Coming into the 2016-17 season my biggest question for the St. Louis Blues was “What kind of team will they be?” With Ken Hitchcock announcing this will be his last year behind the bench for the organization, a coach-in-waiting already on staff, the big three roster departures, and a shift in play style; there were plenty of reasons to be nervous about this season for the Blues. Would this season be a step back? Would this just be a team in transition? But after just three games those concerns have been erased as quick as a Vladimir Tarasenko snapshot.
Let’s first get this out of the way. Yes, it has only been three games. The Blues in fact got off to a fast start last year as well, opening the season by going 5-1. And showed scoring punch in those games as well, netting 21 goals in their first six games. So the end results aren’t anything new for the Blues, who are the only team in the NHL right now with three wins and who rank second in the league in goals scored. But it is the means that has fanbase excited.
The new, faster paced, puck possession style that Hitchcock promised during the summer has been a drastic change over their dump-in, play the body style that we have been used to under Hitchcock’s regime. While the Blues are actually averaging fewer shots this year than last year (27.3 to 30.2) they are also allowing four fewer shots per game. And this is where I think the change in style of play has made the biggest difference. When the Blues play a possession style game they are able to take advantage of their offensively talented defensemen. With Alex Pieterangelo, Colton Parayko, Kevin Shattenkirk, and yes even Jay Bouwmeester; the Blues have four above average offensive defensemen. Putting the puck on their sticks more often to move the puck up ice and into the attacking zone is something that can propel the Blues’ success this season.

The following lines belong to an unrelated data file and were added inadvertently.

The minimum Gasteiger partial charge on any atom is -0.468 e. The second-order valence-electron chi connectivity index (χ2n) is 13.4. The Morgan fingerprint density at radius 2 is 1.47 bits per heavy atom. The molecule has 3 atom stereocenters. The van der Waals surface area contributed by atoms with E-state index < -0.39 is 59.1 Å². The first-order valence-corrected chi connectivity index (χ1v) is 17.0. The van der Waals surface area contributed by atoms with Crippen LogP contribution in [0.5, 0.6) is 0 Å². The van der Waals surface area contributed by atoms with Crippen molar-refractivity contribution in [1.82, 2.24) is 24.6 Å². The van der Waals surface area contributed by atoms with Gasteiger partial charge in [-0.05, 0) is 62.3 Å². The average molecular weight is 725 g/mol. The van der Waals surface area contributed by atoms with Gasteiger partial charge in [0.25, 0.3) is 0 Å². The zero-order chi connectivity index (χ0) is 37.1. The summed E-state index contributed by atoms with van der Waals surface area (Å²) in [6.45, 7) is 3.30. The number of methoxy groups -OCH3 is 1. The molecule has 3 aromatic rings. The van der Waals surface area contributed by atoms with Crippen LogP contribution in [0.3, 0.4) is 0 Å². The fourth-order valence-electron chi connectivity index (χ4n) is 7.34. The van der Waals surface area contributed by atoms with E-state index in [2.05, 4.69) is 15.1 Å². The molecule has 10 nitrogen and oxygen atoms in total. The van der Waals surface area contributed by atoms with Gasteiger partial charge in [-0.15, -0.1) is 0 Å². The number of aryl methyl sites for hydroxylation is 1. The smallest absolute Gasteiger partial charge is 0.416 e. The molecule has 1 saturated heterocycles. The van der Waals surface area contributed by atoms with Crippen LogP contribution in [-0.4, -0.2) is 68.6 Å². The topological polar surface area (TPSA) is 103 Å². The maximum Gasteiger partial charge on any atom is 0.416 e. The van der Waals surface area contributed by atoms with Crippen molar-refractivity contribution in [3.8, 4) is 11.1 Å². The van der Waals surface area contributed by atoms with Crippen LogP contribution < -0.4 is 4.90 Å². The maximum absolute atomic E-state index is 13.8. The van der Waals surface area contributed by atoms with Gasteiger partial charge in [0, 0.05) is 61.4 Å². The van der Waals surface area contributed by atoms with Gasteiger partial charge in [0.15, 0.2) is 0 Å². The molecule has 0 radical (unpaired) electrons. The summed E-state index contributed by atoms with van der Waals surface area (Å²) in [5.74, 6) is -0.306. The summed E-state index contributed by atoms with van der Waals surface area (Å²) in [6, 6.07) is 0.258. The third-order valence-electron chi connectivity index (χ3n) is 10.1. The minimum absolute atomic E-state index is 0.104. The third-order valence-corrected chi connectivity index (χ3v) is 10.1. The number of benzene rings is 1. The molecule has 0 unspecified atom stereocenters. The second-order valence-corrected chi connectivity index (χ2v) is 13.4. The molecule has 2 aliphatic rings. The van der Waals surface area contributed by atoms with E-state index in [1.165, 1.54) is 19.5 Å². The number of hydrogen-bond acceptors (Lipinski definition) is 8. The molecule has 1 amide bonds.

In the past despite having these offensively talented players on the blue line the Blues preferred to reach center ice and throw the puck in or even at times skate right up to the blue line and just chip it in rather than carry the puck in. This is something I pointed out back in the playoffs when watching teams advance, the successful teams did not freely give up the puck when moving into the attacking zone.
Whether it was done out of necessity, because of the loss of physical type players like David Backes and Troy Brouwer, or if it was an edict passed down by Doug Armstrong and the higher-ups; the Blues and Hitchcock seem to have finally bought in with the shifting style of play in the NHL. Now we have heard Hitchcock promise before to go faster, and we have seen the Blues attempt to play with smaller players before. But the immediate success of the new style of play for the Blues this year will hopefully be enough to prevent Hitchcock from falling back to his old coaching ways.
The NHL season is a long one, and there are sure to be ups and downs. But after three games this season and seeing how the Blues are playing I no longer think this year will just be a transition season. They have already answered my question, “What kind of team will the Blues be?”…the Blues are a young, transitioning team that haven’t lowered their expectations. The St. Louis Blues are a team to get excited about and expect success from in 2016-17.